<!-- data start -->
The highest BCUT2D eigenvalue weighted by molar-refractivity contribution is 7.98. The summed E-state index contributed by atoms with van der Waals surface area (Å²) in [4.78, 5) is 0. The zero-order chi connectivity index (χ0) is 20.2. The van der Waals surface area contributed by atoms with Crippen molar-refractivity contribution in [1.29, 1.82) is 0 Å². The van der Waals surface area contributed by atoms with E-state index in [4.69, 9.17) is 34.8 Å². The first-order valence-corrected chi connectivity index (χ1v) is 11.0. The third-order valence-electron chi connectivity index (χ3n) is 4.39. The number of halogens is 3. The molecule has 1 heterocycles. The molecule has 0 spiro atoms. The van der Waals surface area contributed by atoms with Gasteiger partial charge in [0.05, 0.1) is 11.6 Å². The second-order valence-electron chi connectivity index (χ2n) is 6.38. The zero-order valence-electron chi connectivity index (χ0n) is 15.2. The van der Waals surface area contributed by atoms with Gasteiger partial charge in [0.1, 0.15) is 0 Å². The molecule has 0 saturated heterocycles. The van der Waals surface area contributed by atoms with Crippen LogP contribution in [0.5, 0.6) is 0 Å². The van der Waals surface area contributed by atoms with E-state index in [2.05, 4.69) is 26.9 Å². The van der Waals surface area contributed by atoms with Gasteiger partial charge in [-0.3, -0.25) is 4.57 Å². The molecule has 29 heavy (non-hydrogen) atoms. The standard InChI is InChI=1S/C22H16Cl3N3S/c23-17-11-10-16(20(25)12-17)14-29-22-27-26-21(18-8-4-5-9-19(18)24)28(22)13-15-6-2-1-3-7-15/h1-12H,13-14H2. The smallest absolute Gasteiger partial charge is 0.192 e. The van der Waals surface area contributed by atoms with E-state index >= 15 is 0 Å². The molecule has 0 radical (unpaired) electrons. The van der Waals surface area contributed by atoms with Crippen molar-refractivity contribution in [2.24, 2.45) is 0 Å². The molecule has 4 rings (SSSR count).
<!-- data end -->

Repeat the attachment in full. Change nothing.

The highest BCUT2D eigenvalue weighted by molar-refractivity contribution is 7.98. The summed E-state index contributed by atoms with van der Waals surface area (Å²) in [4.78, 5) is 0. The zero-order chi connectivity index (χ0) is 20.2. The van der Waals surface area contributed by atoms with Crippen molar-refractivity contribution in [1.29, 1.82) is 0 Å². The van der Waals surface area contributed by atoms with E-state index in [4.69, 9.17) is 34.8 Å². The first-order valence-corrected chi connectivity index (χ1v) is 11.0. The third-order valence-electron chi connectivity index (χ3n) is 4.39. The number of halogens is 3. The molecule has 1 heterocycles. The molecule has 0 spiro atoms. The van der Waals surface area contributed by atoms with Gasteiger partial charge in [0.05, 0.1) is 11.6 Å². The second-order valence-electron chi connectivity index (χ2n) is 6.38. The zero-order valence-electron chi connectivity index (χ0n) is 15.2. The van der Waals surface area contributed by atoms with Gasteiger partial charge in [0.1, 0.15) is 0 Å². The molecule has 0 saturated heterocycles. The van der Waals surface area contributed by atoms with Crippen LogP contribution in [0.5, 0.6) is 0 Å². The van der Waals surface area contributed by atoms with E-state index in [2.05, 4.69) is 26.9 Å². The van der Waals surface area contributed by atoms with Gasteiger partial charge in [-0.3, -0.25) is 4.57 Å². The molecule has 29 heavy (non-hydrogen) atoms. The standard InChI is InChI=1S/C22H16Cl3N3S/c23-17-11-10-16(20(25)12-17)14-29-22-27-26-21(18-8-4-5-9-19(18)24)28(22)13-15-6-2-1-3-7-15/h1-12H,13-14H2. The smallest absolute Gasteiger partial charge is 0.192 e. The van der Waals surface area contributed by atoms with E-state index >= 15 is 0 Å². The molecule has 0 radical (unpaired) electrons. The van der Waals surface area contributed by atoms with Crippen molar-refractivity contribution in [2.24, 2.45) is 0 Å². The molecule has 4 rings (SSSR count).